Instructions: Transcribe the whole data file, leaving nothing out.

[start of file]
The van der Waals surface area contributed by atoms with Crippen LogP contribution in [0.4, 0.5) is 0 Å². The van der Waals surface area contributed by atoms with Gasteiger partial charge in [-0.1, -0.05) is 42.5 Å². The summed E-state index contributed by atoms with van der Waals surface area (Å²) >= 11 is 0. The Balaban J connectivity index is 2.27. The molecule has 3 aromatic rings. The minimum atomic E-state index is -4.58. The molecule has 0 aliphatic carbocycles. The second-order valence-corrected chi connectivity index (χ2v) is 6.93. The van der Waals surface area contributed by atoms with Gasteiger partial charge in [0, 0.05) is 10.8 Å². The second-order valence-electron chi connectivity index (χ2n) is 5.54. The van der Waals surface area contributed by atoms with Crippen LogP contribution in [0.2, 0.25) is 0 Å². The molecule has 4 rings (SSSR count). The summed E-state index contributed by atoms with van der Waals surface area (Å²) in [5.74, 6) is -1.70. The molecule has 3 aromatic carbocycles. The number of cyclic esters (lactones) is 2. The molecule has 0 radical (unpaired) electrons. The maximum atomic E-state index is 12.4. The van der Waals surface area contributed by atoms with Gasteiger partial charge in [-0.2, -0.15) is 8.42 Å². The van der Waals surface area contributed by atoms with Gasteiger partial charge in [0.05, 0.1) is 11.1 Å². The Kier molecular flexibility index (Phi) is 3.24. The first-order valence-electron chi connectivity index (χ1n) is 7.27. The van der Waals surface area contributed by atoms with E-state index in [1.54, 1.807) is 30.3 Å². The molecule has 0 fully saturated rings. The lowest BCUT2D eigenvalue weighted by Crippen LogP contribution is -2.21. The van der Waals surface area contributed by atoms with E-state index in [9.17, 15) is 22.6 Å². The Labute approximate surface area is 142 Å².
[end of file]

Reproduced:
The van der Waals surface area contributed by atoms with Crippen LogP contribution in [0.4, 0.5) is 0 Å². The van der Waals surface area contributed by atoms with Gasteiger partial charge in [-0.1, -0.05) is 42.5 Å². The summed E-state index contributed by atoms with van der Waals surface area (Å²) >= 11 is 0. The Balaban J connectivity index is 2.27. The molecule has 3 aromatic rings. The minimum atomic E-state index is -4.58. The molecule has 0 aliphatic carbocycles. The second-order valence-corrected chi connectivity index (χ2v) is 6.93. The van der Waals surface area contributed by atoms with Gasteiger partial charge in [0, 0.05) is 10.8 Å². The second-order valence-electron chi connectivity index (χ2n) is 5.54. The van der Waals surface area contributed by atoms with Crippen LogP contribution in [0.2, 0.25) is 0 Å². The molecule has 4 rings (SSSR count). The summed E-state index contributed by atoms with van der Waals surface area (Å²) in [5.74, 6) is -1.70. The molecule has 3 aromatic carbocycles. The number of cyclic esters (lactones) is 2. The molecule has 0 radical (unpaired) electrons. The maximum atomic E-state index is 12.4. The van der Waals surface area contributed by atoms with Gasteiger partial charge in [-0.2, -0.15) is 8.42 Å². The van der Waals surface area contributed by atoms with Gasteiger partial charge in [0.05, 0.1) is 11.1 Å². The Kier molecular flexibility index (Phi) is 3.24. The first-order valence-electron chi connectivity index (χ1n) is 7.27. The van der Waals surface area contributed by atoms with E-state index in [1.54, 1.807) is 30.3 Å². The molecule has 0 fully saturated rings. The lowest BCUT2D eigenvalue weighted by Crippen LogP contribution is -2.21. The van der Waals surface area contributed by atoms with E-state index in [9.17, 15) is 22.6 Å². The Labute approximate surface area is 142 Å².